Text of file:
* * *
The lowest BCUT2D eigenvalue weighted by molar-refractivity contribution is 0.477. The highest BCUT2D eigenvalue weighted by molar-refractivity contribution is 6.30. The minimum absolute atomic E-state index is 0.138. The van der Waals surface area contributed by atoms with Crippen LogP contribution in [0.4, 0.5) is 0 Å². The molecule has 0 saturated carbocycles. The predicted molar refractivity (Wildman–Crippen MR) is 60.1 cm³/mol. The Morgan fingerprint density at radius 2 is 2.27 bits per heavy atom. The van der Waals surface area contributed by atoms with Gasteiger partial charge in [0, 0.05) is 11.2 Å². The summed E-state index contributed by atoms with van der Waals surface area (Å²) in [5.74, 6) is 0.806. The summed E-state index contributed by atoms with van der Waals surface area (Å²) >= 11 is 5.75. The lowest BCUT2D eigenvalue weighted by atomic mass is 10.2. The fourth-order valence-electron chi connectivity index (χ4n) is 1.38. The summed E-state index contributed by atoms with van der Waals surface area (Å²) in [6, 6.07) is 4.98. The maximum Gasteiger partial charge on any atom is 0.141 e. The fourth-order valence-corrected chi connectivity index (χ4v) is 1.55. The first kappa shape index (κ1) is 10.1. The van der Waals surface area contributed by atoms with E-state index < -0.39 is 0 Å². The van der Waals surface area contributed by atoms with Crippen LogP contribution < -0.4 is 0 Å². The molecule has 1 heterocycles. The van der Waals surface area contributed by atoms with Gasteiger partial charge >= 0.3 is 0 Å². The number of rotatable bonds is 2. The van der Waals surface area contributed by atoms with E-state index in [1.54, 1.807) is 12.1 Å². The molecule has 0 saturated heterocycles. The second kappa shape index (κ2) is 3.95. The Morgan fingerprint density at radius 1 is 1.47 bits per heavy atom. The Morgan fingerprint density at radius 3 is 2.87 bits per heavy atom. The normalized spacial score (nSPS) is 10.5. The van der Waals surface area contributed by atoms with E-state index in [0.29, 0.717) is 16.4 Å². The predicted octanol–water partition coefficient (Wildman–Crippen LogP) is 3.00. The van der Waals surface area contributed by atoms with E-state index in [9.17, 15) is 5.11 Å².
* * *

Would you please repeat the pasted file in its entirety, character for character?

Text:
The lowest BCUT2D eigenvalue weighted by molar-refractivity contribution is 0.477. The highest BCUT2D eigenvalue weighted by molar-refractivity contribution is 6.30. The minimum absolute atomic E-state index is 0.138. The van der Waals surface area contributed by atoms with Crippen LogP contribution in [0.4, 0.5) is 0 Å². The molecule has 0 saturated carbocycles. The predicted molar refractivity (Wildman–Crippen MR) is 60.1 cm³/mol. The Morgan fingerprint density at radius 2 is 2.27 bits per heavy atom. The van der Waals surface area contributed by atoms with Gasteiger partial charge in [0, 0.05) is 11.2 Å². The summed E-state index contributed by atoms with van der Waals surface area (Å²) in [5.74, 6) is 0.806. The summed E-state index contributed by atoms with van der Waals surface area (Å²) >= 11 is 5.75. The lowest BCUT2D eigenvalue weighted by atomic mass is 10.2. The fourth-order valence-electron chi connectivity index (χ4n) is 1.38. The summed E-state index contributed by atoms with van der Waals surface area (Å²) in [6, 6.07) is 4.98. The maximum Gasteiger partial charge on any atom is 0.141 e. The fourth-order valence-corrected chi connectivity index (χ4v) is 1.55. The first kappa shape index (κ1) is 10.1. The van der Waals surface area contributed by atoms with E-state index < -0.39 is 0 Å². The van der Waals surface area contributed by atoms with Crippen LogP contribution < -0.4 is 0 Å². The molecule has 1 heterocycles. The van der Waals surface area contributed by atoms with Gasteiger partial charge >= 0.3 is 0 Å². The number of rotatable bonds is 2. The van der Waals surface area contributed by atoms with E-state index in [1.54, 1.807) is 12.1 Å². The molecule has 0 saturated heterocycles. The second kappa shape index (κ2) is 3.95. The Morgan fingerprint density at radius 1 is 1.47 bits per heavy atom. The Morgan fingerprint density at radius 3 is 2.87 bits per heavy atom. The normalized spacial score (nSPS) is 10.5. The van der Waals surface area contributed by atoms with E-state index in [0.29, 0.717) is 16.4 Å². The predicted octanol–water partition coefficient (Wildman–Crippen LogP) is 3.00. The van der Waals surface area contributed by atoms with E-state index in [9.17, 15) is 5.11 Å².